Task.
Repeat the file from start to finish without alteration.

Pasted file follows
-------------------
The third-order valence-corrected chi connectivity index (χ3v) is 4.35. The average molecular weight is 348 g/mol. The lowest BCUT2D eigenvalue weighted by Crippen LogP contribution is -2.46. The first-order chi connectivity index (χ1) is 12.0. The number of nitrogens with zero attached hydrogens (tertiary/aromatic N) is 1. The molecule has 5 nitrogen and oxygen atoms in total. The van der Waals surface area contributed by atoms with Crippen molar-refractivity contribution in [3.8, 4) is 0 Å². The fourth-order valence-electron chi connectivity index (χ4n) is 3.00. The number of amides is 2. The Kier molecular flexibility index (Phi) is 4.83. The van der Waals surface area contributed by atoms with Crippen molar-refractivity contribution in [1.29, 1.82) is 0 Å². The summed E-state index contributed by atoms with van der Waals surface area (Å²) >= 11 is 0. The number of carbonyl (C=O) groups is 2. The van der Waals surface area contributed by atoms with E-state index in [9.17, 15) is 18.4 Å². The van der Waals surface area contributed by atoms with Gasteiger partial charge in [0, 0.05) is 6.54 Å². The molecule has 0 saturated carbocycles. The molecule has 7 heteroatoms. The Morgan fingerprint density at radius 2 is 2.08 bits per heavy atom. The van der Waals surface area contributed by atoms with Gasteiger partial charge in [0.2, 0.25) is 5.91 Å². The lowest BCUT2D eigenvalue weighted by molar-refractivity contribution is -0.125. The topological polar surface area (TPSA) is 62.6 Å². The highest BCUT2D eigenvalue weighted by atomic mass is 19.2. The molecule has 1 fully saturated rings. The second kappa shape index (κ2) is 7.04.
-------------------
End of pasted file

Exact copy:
The third-order valence-corrected chi connectivity index (χ3v) is 4.35. The average molecular weight is 348 g/mol. The lowest BCUT2D eigenvalue weighted by Crippen LogP contribution is -2.46. The first-order chi connectivity index (χ1) is 12.0. The number of nitrogens with zero attached hydrogens (tertiary/aromatic N) is 1. The molecule has 5 nitrogen and oxygen atoms in total. The van der Waals surface area contributed by atoms with Crippen molar-refractivity contribution in [3.8, 4) is 0 Å². The fourth-order valence-electron chi connectivity index (χ4n) is 3.00. The number of amides is 2. The Kier molecular flexibility index (Phi) is 4.83. The van der Waals surface area contributed by atoms with Crippen molar-refractivity contribution in [1.29, 1.82) is 0 Å². The summed E-state index contributed by atoms with van der Waals surface area (Å²) >= 11 is 0. The number of carbonyl (C=O) groups is 2. The van der Waals surface area contributed by atoms with E-state index in [9.17, 15) is 18.4 Å². The van der Waals surface area contributed by atoms with Gasteiger partial charge in [0, 0.05) is 6.54 Å². The molecule has 0 saturated carbocycles. The molecule has 7 heteroatoms. The Morgan fingerprint density at radius 2 is 2.08 bits per heavy atom. The van der Waals surface area contributed by atoms with Gasteiger partial charge in [0.2, 0.25) is 5.91 Å². The lowest BCUT2D eigenvalue weighted by molar-refractivity contribution is -0.125. The topological polar surface area (TPSA) is 62.6 Å². The highest BCUT2D eigenvalue weighted by atomic mass is 19.2. The molecule has 1 fully saturated rings. The second kappa shape index (κ2) is 7.04.